East of West #16 Review

Written by: Jonathan Hickman

Art by: Nick Dragotta

Publisher: Image

If you bought one comic book this New Years Eve, it should have been East of West #16.

East of West #16 marks the return of Jonathan Hickman and Nick Dragotta’s acclaimed Sci-Fi series from Image following a brief hiatus and a one shot guide-book for the series. Even though this marks the third arc of this series following said hiatus, one thing remains clear: Hickman and Dragotta are two creators at the top of their game in style and execution. Issue #16 feels like it never misses a beat, using every one of it’s pages to fill with important dialogue, memorable action scenes between the myriad of characters (including the horsemen of the apocalypse), and beautifully desolate vistas of the western sci-fi atmosphere that embodies this series.While many may be a little foggy on some of the intricacies that packs this series (and this is a series that is full of them), both creators do their best to treat this issue as a simultaneously step forward and refresher course on the state of East of West.

Out of all the series I read from Image, East of West remains one of my top favorites for it constantly rewards the reader. Some readers may prefer to trade-wait for this series due to the density of it’s plots and characters and while that remains perfectly fine, I believe that this series is one of the best bangs for your buck any wednesday it comes out. I never feel let down by any issue of East of West and issue #16 remains no exception. Our central focuses this issue remain some of the tertiary characters and factions that are present within the series while Death takes a back seat. We get to learn a little bit more about the Endless Nation as they wage war against some of the groups present while simultaneously forming alliances with others. The political complexity explore in these dynamics this issue remain endlessly fascinating while albeit slightly pedantic.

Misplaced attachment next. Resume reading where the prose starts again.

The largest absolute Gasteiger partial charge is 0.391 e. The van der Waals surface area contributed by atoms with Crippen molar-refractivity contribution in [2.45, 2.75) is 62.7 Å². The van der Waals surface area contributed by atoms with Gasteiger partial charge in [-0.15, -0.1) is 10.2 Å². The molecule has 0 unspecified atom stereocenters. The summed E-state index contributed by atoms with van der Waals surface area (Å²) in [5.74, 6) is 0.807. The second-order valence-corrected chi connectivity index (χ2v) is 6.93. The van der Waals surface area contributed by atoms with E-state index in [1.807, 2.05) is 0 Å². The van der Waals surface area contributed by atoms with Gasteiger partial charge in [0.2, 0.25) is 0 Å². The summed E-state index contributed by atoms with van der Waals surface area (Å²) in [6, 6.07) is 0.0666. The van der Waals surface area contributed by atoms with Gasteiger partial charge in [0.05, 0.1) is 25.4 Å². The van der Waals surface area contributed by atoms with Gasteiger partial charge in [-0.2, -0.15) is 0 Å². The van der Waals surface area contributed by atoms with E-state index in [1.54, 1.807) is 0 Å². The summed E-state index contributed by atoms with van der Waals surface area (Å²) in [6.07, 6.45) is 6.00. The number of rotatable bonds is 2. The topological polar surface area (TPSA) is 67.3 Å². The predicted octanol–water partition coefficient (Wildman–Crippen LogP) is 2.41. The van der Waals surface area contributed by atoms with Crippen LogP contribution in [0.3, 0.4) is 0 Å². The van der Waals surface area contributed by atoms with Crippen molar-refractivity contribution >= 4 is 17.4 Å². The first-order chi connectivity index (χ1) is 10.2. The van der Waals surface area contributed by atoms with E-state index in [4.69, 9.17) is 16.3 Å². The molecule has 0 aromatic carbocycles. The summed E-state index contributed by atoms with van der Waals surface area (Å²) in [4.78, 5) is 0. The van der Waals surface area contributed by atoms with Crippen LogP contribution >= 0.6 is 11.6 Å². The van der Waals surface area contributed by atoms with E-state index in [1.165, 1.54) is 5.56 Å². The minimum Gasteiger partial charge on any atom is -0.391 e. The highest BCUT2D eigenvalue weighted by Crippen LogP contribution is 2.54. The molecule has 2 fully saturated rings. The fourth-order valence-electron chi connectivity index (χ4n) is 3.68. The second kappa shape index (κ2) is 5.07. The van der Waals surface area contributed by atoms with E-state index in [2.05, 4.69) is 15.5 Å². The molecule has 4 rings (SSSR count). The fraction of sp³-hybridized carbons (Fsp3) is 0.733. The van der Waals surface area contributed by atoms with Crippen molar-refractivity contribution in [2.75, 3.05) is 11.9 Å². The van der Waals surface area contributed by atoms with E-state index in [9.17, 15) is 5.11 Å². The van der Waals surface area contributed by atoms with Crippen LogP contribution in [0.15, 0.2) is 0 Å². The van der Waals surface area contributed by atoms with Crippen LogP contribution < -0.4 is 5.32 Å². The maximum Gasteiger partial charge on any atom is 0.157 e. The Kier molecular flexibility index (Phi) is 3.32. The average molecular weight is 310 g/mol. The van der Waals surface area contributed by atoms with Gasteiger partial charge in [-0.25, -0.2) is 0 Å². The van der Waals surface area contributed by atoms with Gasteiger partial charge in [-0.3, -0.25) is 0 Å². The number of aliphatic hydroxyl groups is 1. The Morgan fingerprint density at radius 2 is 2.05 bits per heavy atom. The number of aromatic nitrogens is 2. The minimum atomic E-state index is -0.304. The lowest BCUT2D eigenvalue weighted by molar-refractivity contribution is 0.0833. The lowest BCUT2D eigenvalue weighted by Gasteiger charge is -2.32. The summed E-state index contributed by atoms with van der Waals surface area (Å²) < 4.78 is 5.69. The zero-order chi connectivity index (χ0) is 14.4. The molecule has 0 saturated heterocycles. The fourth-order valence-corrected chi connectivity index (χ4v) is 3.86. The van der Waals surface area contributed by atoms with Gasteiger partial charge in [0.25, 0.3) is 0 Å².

Dragotta remains an artist of the highest caliber and this issue only seeks to further prove that. Whether he’s depicting cold, futuristic, architecture or the scary, fierce, pre-pubescent designs of the three horsemen of the apocalypse, his pencils never waiver in quality. Hickman’s writing continues to play for the long game, setting up constant threads upon threads and wheels within wheels. For a mere $3.50, East of West remains one of the most rewarding experiences on the stands in any local comic book shop and issues like #16 demand to be read (and re-read ).